The List: 5 things people shouldn’t be doing during a civil unrest

As the civil unrest and looting unfolded across KwaZulu-Natal and Gauteng we’ve seen tensions starting amongst the public. Here’s 5 things people shouldn’t be doing to worsen these difficult times.

Spreading fake news

Fake news is intentionally false and designed to manipulate people’s perceptions of reality. It is used to influence politics and to promote advertising. Fake news has also become a method to stir up and intensify social conflict. Stories that are untrue and that intentionally mislead people have caused growing mistrust amongst the public. In some cases this results in civil unrest, hate crimes or violence. 

During these times it’s important to get reliable information from reputable sources to understand what’s happening. The more you know about the current situation, the more effective steps you can take to help minimise the risk of spreading fake news. Before sharing something on social media or your family groups, make sure to check and verify first. It will save a lot of anxiety if you make sure you are sharing correct information. The president has even repeatedly asked people to check before sharing any information and news. 

Read more: 

A guide to keeping the family Whatsapp group fake news-free


Cyberbullying is repeated behaviour, aimed at scaring, angering or shaming those who are targeted. Spreading lies, posting embarrassing photos, sending hurtful messages or threats and impersonating someone and sending mean messages to others on their behalf with the use of digital technologies fuels the fire and promotes fake news, hate crimes and violence.

Taking the law into your own hands

When a person or group of people take the law into their own hands, in an attempt to serve justice, it’s called vigilantism. The consequences of taking the law into their own hands can lead to injuries or even death to a person that is being suspected of committing an offence. Charges for vigilantism differ because of the nature of injuries sustained by the accused. Cases of grievous bodily harm, attempted murder and in the case of murder itself can be opened.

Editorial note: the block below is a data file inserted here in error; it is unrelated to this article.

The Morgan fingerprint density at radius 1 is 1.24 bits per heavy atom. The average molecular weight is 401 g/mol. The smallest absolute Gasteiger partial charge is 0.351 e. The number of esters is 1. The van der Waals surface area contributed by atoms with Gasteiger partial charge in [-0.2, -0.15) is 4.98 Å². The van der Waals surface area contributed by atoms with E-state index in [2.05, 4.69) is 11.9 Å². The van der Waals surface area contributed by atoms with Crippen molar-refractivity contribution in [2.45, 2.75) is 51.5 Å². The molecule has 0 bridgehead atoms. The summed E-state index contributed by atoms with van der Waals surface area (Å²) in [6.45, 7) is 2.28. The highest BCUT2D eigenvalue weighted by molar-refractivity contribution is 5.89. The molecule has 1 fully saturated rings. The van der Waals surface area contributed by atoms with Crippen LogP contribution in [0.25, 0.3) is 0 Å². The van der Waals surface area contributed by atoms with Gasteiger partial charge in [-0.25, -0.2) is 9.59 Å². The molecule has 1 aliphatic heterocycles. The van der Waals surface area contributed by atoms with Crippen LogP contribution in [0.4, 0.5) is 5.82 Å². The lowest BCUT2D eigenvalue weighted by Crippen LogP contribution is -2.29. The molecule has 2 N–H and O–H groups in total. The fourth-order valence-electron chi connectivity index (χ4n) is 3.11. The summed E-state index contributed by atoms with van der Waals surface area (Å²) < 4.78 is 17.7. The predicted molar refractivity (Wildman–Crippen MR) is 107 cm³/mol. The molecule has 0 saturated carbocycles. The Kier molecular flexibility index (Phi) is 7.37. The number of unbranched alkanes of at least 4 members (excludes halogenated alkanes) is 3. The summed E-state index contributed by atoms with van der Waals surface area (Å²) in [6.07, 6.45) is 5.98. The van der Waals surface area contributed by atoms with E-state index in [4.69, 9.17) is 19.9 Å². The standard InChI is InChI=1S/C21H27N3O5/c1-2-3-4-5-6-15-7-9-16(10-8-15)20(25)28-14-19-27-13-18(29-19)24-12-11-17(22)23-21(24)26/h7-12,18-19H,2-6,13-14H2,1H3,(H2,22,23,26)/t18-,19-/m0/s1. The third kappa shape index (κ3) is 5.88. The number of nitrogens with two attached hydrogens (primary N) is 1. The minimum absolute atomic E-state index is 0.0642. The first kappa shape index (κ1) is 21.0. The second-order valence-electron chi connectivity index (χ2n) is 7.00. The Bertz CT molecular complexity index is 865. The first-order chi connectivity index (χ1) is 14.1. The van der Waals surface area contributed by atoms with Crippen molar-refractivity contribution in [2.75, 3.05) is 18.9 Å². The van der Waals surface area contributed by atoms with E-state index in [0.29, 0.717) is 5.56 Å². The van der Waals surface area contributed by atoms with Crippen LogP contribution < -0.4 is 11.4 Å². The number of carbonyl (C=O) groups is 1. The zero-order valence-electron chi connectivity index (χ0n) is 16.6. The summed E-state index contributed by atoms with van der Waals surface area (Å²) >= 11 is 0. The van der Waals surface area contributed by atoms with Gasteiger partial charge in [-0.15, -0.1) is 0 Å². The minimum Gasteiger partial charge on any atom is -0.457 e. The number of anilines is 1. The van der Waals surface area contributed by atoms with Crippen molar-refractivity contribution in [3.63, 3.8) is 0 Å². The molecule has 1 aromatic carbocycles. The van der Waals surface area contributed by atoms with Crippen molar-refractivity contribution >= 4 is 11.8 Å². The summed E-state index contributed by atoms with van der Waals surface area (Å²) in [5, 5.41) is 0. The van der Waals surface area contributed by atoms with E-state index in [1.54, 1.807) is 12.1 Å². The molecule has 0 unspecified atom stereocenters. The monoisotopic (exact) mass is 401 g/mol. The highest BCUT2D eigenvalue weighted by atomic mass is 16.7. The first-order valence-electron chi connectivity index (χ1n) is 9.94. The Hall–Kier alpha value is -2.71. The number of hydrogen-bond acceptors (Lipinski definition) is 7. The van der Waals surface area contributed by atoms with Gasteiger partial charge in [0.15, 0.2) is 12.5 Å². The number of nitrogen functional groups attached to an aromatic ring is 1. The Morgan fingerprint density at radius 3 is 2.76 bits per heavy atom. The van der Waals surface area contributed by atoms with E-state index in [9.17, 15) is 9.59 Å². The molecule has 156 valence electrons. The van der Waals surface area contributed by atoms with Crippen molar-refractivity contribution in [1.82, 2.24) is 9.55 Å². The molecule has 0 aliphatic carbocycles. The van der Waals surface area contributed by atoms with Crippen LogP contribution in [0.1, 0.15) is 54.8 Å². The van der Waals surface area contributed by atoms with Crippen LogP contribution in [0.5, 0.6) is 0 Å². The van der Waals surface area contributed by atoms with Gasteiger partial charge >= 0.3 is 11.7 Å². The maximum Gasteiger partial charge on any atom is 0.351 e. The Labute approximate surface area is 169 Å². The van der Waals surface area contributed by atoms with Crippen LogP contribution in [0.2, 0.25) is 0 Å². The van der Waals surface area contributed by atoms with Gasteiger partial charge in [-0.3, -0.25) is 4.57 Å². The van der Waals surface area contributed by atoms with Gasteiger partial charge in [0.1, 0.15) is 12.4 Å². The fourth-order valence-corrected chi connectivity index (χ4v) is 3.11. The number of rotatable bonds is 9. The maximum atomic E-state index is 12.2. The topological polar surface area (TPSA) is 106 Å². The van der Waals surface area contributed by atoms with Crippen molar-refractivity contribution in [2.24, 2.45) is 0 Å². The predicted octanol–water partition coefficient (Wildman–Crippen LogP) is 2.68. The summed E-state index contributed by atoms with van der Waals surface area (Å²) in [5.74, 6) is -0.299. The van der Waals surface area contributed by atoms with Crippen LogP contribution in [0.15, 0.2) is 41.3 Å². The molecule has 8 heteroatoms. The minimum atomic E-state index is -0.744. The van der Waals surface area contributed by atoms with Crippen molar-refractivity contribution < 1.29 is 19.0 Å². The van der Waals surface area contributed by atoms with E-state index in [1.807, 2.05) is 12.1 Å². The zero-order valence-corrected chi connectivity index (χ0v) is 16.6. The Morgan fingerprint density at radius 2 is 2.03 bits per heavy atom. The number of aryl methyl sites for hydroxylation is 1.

A citizen’s arrest, as described by Section 42 of the Criminal Procedure Act of 1977, allows citizens to arrest someone for certain crimes. A citizen can arrest someone, inform the police, then hand the person over to the police as soon as possible. Under Schedule 1, citizens can make arrests for murder, rape, robbery, assault with a dangerous weapon and burglary. While people obviously want to protect their homes and families, there has to be better ways to do that than breaking the law.

Racial tensions

Police Minister Bheki Cele confirmed that 15 people were killed in Phoenix, north Durban, this week following racial tensions sparked by public violence and the looting of shopping centres and outlets in KwaZulu-Natal. 

An open, honest dialogue must take place for communities to rebuild and move forward. The government also needs to be doing more to stop these tensions, instead of further encouraging them.

Social scientist Doctor Rama Naidu says underlying differences between groups of people stem from post-apartheid political issues that have never been resolved in the province.

South Africans, young and old alike, need to educate themselves about the history of KwaZulu-Natal and the history of Indians in South Africa. The 1949 Durban riots, which saw clashes between Indians and Zulus, should not be forgotten. The ‘us’ and ‘them’ syndrome must be eliminated. 

Breaking COVID-19 protocols 

With the masses, many people are not following the public health guidelines: wearing masks, social distancing, using hand sanitiser, and getting tested for COVID-19.

The riots and looting have led to the closing down of several COVID-19 vaccination sites in KwaZulu-Natal and Gauteng. Pharmacies, some of which were also vaccination sites, have also been looted and Cipla, a major manufacturer of generic medicine, had its factory in Durban burnt down. The biggest loss however is not the vaccines, but the chronic medicines that were looted, leaving many patients with HIV, hypertension, cancer and diabetes without their medication which make them more likely to fall severely ill with coronavirus ending up in hospital.

Dr. Akhtar Hussain from the SA Medical Association (SAMA) says police and military interventions have come too late.The impact of the ongoing unrest in Kwazulu-Natal and Gauteng has affected essential medical services badly. 

Hussain said public healthcare workers are unable to travel to work in KZN because of fuel shortages, and current public violence. Private practices have been looted, and many clinics have had their medication and critical medical supplies stolen. Food and staff shortages are affecting hospitals, while emergency admissions are increasing. 

One more thing – Don’t stockpile!

Stockpiling is never a good idea. Even when the country went into hard lockdown, people were encouraged not to stockpile essentials. Well it’s now more important than ever especially if you are living in KZN and Gauteng. Buying copious amounts of essential goods just because you have the resources is extremely selfish during this time. If you have the resources, rather buy the goods and share it with those who aren’t able to access these essentials. But don’t clear the shelves at the shop just to stock your own pantry!


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